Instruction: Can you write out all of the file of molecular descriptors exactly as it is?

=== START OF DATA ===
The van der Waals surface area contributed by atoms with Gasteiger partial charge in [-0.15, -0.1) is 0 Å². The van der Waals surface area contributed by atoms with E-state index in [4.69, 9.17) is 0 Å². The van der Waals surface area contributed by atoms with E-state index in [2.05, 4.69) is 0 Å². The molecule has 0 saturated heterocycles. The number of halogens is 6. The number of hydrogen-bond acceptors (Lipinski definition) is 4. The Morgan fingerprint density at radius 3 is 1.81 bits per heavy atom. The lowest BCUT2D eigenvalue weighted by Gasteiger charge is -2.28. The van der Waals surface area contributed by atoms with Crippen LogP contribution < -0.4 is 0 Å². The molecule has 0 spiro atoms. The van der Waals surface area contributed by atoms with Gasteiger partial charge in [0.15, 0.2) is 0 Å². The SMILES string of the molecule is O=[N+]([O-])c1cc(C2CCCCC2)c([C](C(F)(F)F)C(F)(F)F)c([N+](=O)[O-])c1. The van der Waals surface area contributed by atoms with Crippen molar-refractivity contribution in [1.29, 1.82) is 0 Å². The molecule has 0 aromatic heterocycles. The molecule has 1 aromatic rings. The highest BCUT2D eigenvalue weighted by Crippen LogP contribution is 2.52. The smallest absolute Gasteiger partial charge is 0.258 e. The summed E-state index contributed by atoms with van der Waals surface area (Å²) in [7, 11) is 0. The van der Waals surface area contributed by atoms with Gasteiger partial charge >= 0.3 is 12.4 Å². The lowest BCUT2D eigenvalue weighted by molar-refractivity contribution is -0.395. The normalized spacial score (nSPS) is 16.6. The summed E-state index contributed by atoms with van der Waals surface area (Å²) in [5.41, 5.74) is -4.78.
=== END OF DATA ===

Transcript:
The van der Waals surface area contributed by atoms with Gasteiger partial charge in [-0.15, -0.1) is 0 Å². The van der Waals surface area contributed by atoms with E-state index in [4.69, 9.17) is 0 Å². The van der Waals surface area contributed by atoms with E-state index in [2.05, 4.69) is 0 Å². The molecule has 0 saturated heterocycles. The number of halogens is 6. The number of hydrogen-bond acceptors (Lipinski definition) is 4. The Morgan fingerprint density at radius 3 is 1.81 bits per heavy atom. The lowest BCUT2D eigenvalue weighted by Gasteiger charge is -2.28. The van der Waals surface area contributed by atoms with Crippen LogP contribution < -0.4 is 0 Å². The molecule has 0 spiro atoms. The van der Waals surface area contributed by atoms with Gasteiger partial charge in [0.15, 0.2) is 0 Å². The SMILES string of the molecule is O=[N+]([O-])c1cc(C2CCCCC2)c([C](C(F)(F)F)C(F)(F)F)c([N+](=O)[O-])c1. The van der Waals surface area contributed by atoms with Crippen molar-refractivity contribution in [1.29, 1.82) is 0 Å². The molecule has 0 aromatic heterocycles. The molecule has 1 aromatic rings. The highest BCUT2D eigenvalue weighted by Crippen LogP contribution is 2.52. The smallest absolute Gasteiger partial charge is 0.258 e. The summed E-state index contributed by atoms with van der Waals surface area (Å²) in [7, 11) is 0. The van der Waals surface area contributed by atoms with Gasteiger partial charge >= 0.3 is 12.4 Å². The lowest BCUT2D eigenvalue weighted by molar-refractivity contribution is -0.395. The normalized spacial score (nSPS) is 16.6. The summed E-state index contributed by atoms with van der Waals surface area (Å²) in [5.41, 5.74) is -4.78.